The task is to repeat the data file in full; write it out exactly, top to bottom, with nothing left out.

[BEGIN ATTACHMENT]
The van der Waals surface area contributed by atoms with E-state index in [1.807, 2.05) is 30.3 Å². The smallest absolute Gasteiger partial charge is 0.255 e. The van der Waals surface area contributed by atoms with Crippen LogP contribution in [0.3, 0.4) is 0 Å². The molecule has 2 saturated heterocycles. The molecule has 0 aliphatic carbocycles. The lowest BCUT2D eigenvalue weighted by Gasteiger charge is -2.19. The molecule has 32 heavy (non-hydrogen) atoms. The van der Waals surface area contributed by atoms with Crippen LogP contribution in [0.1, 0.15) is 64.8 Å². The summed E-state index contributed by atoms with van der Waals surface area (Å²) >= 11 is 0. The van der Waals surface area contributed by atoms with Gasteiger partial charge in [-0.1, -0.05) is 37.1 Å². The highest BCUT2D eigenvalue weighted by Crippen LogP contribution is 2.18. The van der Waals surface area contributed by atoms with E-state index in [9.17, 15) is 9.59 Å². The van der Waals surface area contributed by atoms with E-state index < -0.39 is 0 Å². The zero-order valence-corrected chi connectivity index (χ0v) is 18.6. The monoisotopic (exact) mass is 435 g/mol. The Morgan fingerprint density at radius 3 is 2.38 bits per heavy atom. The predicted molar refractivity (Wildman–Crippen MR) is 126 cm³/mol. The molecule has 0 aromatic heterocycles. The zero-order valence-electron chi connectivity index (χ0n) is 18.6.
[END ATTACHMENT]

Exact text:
The van der Waals surface area contributed by atoms with E-state index in [1.807, 2.05) is 30.3 Å². The smallest absolute Gasteiger partial charge is 0.255 e. The van der Waals surface area contributed by atoms with Crippen LogP contribution in [0.3, 0.4) is 0 Å². The molecule has 2 saturated heterocycles. The molecule has 0 aliphatic carbocycles. The lowest BCUT2D eigenvalue weighted by Gasteiger charge is -2.19. The molecule has 32 heavy (non-hydrogen) atoms. The van der Waals surface area contributed by atoms with Crippen LogP contribution in [0.1, 0.15) is 64.8 Å². The summed E-state index contributed by atoms with van der Waals surface area (Å²) >= 11 is 0. The van der Waals surface area contributed by atoms with Gasteiger partial charge in [-0.1, -0.05) is 37.1 Å². The highest BCUT2D eigenvalue weighted by Crippen LogP contribution is 2.18. The van der Waals surface area contributed by atoms with E-state index in [9.17, 15) is 9.59 Å². The van der Waals surface area contributed by atoms with E-state index < -0.39 is 0 Å². The zero-order valence-corrected chi connectivity index (χ0v) is 18.6. The monoisotopic (exact) mass is 435 g/mol. The Morgan fingerprint density at radius 3 is 2.38 bits per heavy atom. The predicted molar refractivity (Wildman–Crippen MR) is 126 cm³/mol. The molecule has 0 aromatic heterocycles. The zero-order valence-electron chi connectivity index (χ0n) is 18.6.